BLOCKING NONSPECIFIC BINDING IN FIELD EFFECT BIOSENSING (FEB) SYSTEMS
Improving Your Assay By Reducing Nonspecific Background Binding
Whether in diagnostics or R&D, getting biomolecules to behave in a measurement assay is always a tricky business. And getting them to behave twice (or better yet a thousand times) is exponentially harder. But to develop a successful assay, one that ultimately helps people, you can’t just throw your hands up and lament how sticky proteins are. Scientists have been dealing with biomolecules for decades, and several strategies have been developed to reduce background signals that contribute to poor assay performance. Even better, new technologies are being released to market that make the most finicky aspects of blocking a thing of the past.
Biomolecules Getting in the Way of Your Biomolecular Measurement?
Nonspecific binding is a headache for researchers on all biosensor platforms, whether you’re struggling on a Western blot, ELISA, immunohistochemistry stain, PCR system, SPR platform, or BLI tool. Extracting an accurate measurement of the biomolecules being studied requires optimizing your blocking strategy to increase the signal to noise ratio of the system, where noise is any unwanted signal. Common sources of noise include capture molecule or ligand adsorbing nonspecifically on the sensor surface, target analyte binding directly to the sensor surface, and other molecules in buffer binding to the sensor surface or to the capture molecule via hydrogen bonding between hydrophobic regions. When the entire measurement depends on the sensor surface seeing only a particular chemistry (i.e. the capture molecule binding to the target), anything else happening turns into unwanted signal.
Just Put More BSA On It
Thankfully, these effects can be reduced through proper blocking, and steady incremental improvements have been made over time. Ultimately, all blocking strategies revolve around saturating unoccupied binding sites on the sensor surface with a compound (like BSA) that simultaneously passivates the sensor surface and does not interfere with the chemistry between the capture molecule and the target analyte. There are many resources available that describe the benefits of detergent blockers versus protein blockers versus polymer blockers. More often than not though, these resources end with some nonspecific advice on how to solve your nonspecificity issues.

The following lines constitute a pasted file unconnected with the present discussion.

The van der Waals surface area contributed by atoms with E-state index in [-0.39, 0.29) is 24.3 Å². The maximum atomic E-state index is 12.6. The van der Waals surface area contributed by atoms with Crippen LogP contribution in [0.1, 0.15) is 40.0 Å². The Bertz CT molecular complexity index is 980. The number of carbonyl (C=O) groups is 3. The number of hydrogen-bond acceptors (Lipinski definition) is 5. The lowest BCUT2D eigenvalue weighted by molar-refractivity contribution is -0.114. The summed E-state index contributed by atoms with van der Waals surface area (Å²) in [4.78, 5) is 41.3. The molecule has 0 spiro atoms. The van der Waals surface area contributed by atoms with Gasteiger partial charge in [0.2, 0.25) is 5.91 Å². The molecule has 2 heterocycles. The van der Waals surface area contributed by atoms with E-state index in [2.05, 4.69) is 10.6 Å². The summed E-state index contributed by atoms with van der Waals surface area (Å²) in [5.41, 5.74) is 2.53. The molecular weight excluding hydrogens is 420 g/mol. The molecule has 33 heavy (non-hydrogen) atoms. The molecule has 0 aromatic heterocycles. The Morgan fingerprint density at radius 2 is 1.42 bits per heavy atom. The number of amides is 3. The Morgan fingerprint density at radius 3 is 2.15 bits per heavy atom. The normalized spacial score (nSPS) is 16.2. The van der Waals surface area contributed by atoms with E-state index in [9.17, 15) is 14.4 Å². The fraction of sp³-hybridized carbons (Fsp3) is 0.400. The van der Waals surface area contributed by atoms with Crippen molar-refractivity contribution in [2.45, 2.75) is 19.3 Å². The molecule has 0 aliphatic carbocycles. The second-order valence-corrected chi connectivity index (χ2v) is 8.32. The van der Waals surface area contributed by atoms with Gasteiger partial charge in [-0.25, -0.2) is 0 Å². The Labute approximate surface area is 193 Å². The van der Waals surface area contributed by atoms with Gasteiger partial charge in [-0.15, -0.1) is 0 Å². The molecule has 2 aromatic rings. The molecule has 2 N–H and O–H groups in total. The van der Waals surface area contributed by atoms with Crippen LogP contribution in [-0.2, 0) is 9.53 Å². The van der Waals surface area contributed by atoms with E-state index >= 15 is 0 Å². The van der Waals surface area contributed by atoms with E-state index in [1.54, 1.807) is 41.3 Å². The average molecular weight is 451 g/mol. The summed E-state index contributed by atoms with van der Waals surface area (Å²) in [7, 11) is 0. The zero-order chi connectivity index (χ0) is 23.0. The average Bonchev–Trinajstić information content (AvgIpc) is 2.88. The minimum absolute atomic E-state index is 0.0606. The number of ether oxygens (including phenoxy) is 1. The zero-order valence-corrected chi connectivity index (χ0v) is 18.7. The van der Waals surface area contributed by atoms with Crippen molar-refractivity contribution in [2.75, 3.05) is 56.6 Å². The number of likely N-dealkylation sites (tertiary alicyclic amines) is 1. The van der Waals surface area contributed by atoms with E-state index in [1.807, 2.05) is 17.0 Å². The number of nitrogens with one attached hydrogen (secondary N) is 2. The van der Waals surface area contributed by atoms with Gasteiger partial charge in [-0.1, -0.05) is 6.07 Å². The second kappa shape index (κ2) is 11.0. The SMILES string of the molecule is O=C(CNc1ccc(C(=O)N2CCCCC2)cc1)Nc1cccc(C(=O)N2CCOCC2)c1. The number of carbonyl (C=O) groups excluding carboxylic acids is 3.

But improving the blocking chemistry is only one side of the coin. Improving, or even switching, your readout platform is another way to improve your signal to noise and get more accurate results with lower detection limits, which can save you from many frustrating experiments with confusing results.
If At First You Don’t Succeed, Try, Try, Try Again, and Then Upgrade Your Sensor
Field Effect Biosensing (FEB) is a new technique that does not suffer from the same constraints as historical biomolecular measurement tools since it uses an electronic readout rather than an optical readout. FEB is well-suited for investigating binding kinetics of antibody-antigen pairs or small molecule binding for pharmaceutical assay development while using fewer steps and fewer interfering compounds. As an example, FEB can perform sophisticated kinetic analysis of antibody-antigen binding down to the fM range without the use of BSA or milk or fish guts. FEB is also successful at measuring more exotic biomolecular systems including peptides, aptamers, and fragments. FEB assays can function in complex media such as serum without the use of additional blocking steps and importantly, without significant changes in the sensitivity.
So, if nonspecific binding is an issue for your assay, you can continue designing experiments swapping Tween for serum for BSA for casein for PEG endlessly until something magically does the job (reproducibly), or you can simply change your sensor and get better results right away on an easier-to-use platform.
For more about non-specific binding with FEB technology: